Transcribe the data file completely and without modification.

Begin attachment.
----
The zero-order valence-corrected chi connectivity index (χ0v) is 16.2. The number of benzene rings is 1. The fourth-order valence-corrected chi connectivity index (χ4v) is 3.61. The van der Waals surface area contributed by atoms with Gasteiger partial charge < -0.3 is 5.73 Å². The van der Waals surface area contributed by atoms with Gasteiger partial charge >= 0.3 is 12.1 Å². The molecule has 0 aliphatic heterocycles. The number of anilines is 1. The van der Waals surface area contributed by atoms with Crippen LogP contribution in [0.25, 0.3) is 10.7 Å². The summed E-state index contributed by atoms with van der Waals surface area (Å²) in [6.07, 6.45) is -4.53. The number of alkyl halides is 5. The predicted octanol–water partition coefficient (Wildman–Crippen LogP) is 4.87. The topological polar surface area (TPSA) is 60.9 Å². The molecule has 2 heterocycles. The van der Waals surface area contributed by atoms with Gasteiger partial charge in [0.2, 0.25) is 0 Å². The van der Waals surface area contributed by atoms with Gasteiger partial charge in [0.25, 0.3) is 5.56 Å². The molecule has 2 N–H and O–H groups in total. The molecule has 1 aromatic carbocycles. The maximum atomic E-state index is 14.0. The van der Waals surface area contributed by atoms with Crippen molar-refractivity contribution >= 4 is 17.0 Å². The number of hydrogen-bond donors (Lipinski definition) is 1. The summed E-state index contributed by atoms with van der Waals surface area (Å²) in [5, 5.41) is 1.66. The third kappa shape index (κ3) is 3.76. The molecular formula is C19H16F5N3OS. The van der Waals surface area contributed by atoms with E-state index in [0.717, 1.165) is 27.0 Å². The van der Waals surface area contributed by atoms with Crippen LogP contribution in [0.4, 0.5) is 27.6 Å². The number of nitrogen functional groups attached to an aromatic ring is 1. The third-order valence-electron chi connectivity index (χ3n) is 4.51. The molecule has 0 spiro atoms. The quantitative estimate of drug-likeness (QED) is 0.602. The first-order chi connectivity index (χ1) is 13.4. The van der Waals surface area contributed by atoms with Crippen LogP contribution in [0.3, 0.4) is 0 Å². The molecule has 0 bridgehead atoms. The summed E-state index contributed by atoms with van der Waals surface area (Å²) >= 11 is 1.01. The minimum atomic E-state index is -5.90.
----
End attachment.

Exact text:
The zero-order valence-corrected chi connectivity index (χ0v) is 16.2. The number of benzene rings is 1. The fourth-order valence-corrected chi connectivity index (χ4v) is 3.61. The van der Waals surface area contributed by atoms with Gasteiger partial charge < -0.3 is 5.73 Å². The van der Waals surface area contributed by atoms with Gasteiger partial charge >= 0.3 is 12.1 Å². The molecule has 0 aliphatic heterocycles. The number of anilines is 1. The van der Waals surface area contributed by atoms with Crippen LogP contribution in [0.25, 0.3) is 10.7 Å². The summed E-state index contributed by atoms with van der Waals surface area (Å²) in [6.07, 6.45) is -4.53. The number of alkyl halides is 5. The predicted octanol–water partition coefficient (Wildman–Crippen LogP) is 4.87. The topological polar surface area (TPSA) is 60.9 Å². The molecule has 2 heterocycles. The van der Waals surface area contributed by atoms with Gasteiger partial charge in [0.2, 0.25) is 0 Å². The van der Waals surface area contributed by atoms with Gasteiger partial charge in [0.25, 0.3) is 5.56 Å². The molecule has 2 N–H and O–H groups in total. The molecule has 1 aromatic carbocycles. The maximum atomic E-state index is 14.0. The van der Waals surface area contributed by atoms with Crippen molar-refractivity contribution >= 4 is 17.0 Å². The number of hydrogen-bond donors (Lipinski definition) is 1. The summed E-state index contributed by atoms with van der Waals surface area (Å²) in [5, 5.41) is 1.66. The third kappa shape index (κ3) is 3.76. The molecular formula is C19H16F5N3OS. The van der Waals surface area contributed by atoms with E-state index in [0.717, 1.165) is 27.0 Å². The van der Waals surface area contributed by atoms with Crippen LogP contribution in [0.4, 0.5) is 27.6 Å². The number of nitrogen functional groups attached to an aromatic ring is 1. The third-order valence-electron chi connectivity index (χ3n) is 4.51. The molecule has 0 spiro atoms. The quantitative estimate of drug-likeness (QED) is 0.602. The first-order chi connectivity index (χ1) is 13.4. The van der Waals surface area contributed by atoms with Crippen LogP contribution in [0.3, 0.4) is 0 Å². The molecule has 0 bridgehead atoms. The summed E-state index contributed by atoms with van der Waals surface area (Å²) >= 11 is 1.01. The minimum atomic E-state index is -5.90.